Elite DV-09 DVD player (SGHT Review) Page 3
This one difference aside, however, the two players are very comparable: They are about equally sharp, though I think it's significant that the Pioneer can run neck-and-neck with the Meridian while the latter is producing higher color levels. The Pioneer's picture also looks a little more three-dimensional. The DV-09 and the 586.2 both produce excellent pictures, and you're unlikely to be disappointed with either. But I prefer the Pioneer by a slim margin.
On the test patterns from the Video Essentials DVD, the Pioneer performs as well as, or better than, any other player I've had in my system—with one exception: The DV-09 will not do below-black on a PLUGE pattern. This is interesting, because the Pioneer DVL-909 combi player does. When I asked a Pioneer representative about this, he said the designers decided to use a video processor that would not do below-black because it produces a better picture in other important respects than the chip used in the DVL-909. Based on what I've seen, I can't disagree with this argument. (You're not supposed to actually see below-black on a properly adjusted monitor, but seeing a below-black PLUGE bar makes it easier to perform a proper setup.)
The Pioneer's sonics are good, but not necessarily better than the sound of the other players with which I compared it in my home-theater system. Against any of the other three DVD players reviewed in this issue, the DV-09 sounds a little warmer, richer, and less open. However, the DV-09 sparkles a little less than the rest when it comes to sound effects and music with lots of high-frequency detail. The upside of this is that it improves slightly bright or lean program material, and it reproduces soundtracks with a little more sonic bloom and richness than most DVD players. These characteristics are audible but not dramatic, even in comparison with the Meridian 586.2, which remains the DVD player to beat for overall sound quality.
When I used the DV-09 as a CD transport from its digital outputs in my two-channel music system, it sounded a little more forward in the midrange and fizzier in the highs than the Pioneer DVL-909 combi player under the same conditions. The DV-09 performs respectably in this application, but I cannot convince myself that it's quite the equal of the DVL-909. This is a significant point, given the price difference. In addition, this is a little inconsistent with my observations using DVDs in the home-theater system, a discrepancy I can explain only by the differences in systems, program material, and formats (CD vs. DVD).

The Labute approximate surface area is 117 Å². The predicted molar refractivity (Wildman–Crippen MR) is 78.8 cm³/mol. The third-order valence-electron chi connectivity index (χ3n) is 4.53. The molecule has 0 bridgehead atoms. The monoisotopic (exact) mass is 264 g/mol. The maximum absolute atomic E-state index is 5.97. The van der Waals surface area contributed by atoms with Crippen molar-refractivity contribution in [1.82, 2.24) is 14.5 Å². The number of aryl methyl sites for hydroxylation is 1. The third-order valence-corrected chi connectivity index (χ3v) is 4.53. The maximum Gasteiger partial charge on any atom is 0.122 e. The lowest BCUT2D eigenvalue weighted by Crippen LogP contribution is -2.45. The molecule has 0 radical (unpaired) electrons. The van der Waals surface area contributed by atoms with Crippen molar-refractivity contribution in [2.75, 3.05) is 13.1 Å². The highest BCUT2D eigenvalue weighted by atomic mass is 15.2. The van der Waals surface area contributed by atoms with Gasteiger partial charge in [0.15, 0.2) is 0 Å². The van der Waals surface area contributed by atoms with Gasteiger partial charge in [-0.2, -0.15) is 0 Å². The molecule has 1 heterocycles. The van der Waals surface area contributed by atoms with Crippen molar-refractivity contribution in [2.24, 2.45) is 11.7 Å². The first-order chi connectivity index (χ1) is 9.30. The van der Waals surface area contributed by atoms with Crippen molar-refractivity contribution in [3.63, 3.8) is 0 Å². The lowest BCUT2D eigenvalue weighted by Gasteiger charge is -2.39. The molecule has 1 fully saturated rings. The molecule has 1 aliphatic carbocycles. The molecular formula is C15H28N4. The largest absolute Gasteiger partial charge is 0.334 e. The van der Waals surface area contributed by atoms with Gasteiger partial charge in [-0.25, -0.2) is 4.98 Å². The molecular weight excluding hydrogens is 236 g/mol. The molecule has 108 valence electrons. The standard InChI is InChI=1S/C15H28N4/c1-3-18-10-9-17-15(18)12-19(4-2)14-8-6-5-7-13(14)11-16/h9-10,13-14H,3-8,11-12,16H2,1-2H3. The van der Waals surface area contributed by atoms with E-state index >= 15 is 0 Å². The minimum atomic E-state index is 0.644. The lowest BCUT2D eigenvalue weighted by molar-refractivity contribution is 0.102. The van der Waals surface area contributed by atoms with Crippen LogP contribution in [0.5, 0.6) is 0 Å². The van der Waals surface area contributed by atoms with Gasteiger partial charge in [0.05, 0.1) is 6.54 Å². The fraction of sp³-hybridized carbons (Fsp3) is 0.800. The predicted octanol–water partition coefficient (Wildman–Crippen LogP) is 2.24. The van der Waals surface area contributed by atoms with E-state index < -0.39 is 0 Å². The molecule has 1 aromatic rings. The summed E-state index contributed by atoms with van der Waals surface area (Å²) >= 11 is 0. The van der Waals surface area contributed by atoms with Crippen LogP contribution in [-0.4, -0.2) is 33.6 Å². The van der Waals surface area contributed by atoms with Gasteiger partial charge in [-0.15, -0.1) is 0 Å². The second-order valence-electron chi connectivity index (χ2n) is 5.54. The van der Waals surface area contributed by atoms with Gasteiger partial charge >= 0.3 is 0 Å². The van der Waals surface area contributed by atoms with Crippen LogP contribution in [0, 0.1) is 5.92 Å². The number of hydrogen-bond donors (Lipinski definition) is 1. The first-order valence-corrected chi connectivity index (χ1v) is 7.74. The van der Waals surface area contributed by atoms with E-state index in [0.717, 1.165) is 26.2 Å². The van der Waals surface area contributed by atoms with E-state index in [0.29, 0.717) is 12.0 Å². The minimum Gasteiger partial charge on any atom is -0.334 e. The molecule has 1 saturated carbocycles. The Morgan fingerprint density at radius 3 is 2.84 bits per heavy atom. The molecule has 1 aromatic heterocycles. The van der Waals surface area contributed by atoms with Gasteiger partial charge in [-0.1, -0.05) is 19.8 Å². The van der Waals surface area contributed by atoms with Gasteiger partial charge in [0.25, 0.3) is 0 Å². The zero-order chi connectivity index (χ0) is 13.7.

The DV-09 also exhibits an annoying quirk that affects many DVD players when playing CDs from the digital output: a tendency to fade into the first fraction of a second of music rather than starting at the beginning. Pioneer's DVL-909 does not do this. (Neither does the DV-09 from its analog outputs or with DVDs.)
>From its analog stereo outputs, the DV-09 is a very competent CD player. The top end is sweet and clean, the midrange is detailed, the bass is solid. Overall, it's a little more forward and full-bodied than the DVL-909, which compensates for this with a little more soundstage depth and a bit more air on top.
There are a few audio-only DVDs on the market that use the two-channel, 24-bit/96 kHz recording mode included in the DVD format specifications. The DV-09 can play these recordings at full resolution, and it performs well enough on the few such discs I have on hand. But more program material is needed before any substantive comments can be made about 24/96 audio. This is not specifically a home-theater topic, so keep an eye on the pages of Stereophile for the ongoing story. I'm more eager for the real multichannel DVD-Audio format to make its appearance.
The Pioneer Elite DV-09 might not be quite up to the very finest DVD players in approaching that delicate balance of sonic detail and refinement needed for the best CD playback, but it is as sweet and clean as they come for DVD sound-for-video. And its incredible image quality makes it a smash hit in the DVD video wars. The less expensive players simply aren't as good as this one, and there's nothing better—in some respects, nothing as good—for even a great deal more money.
This isn't everyone's ideal DVD player; I'm not certain the improvement it offers fully justifies its expense for those with anything but the best video displays. But put it in a big, high-quality projection system, or with the best PTVs, and you'll see what I'm talking about. The DV-09 gets two big thumbs up from me—way, way up.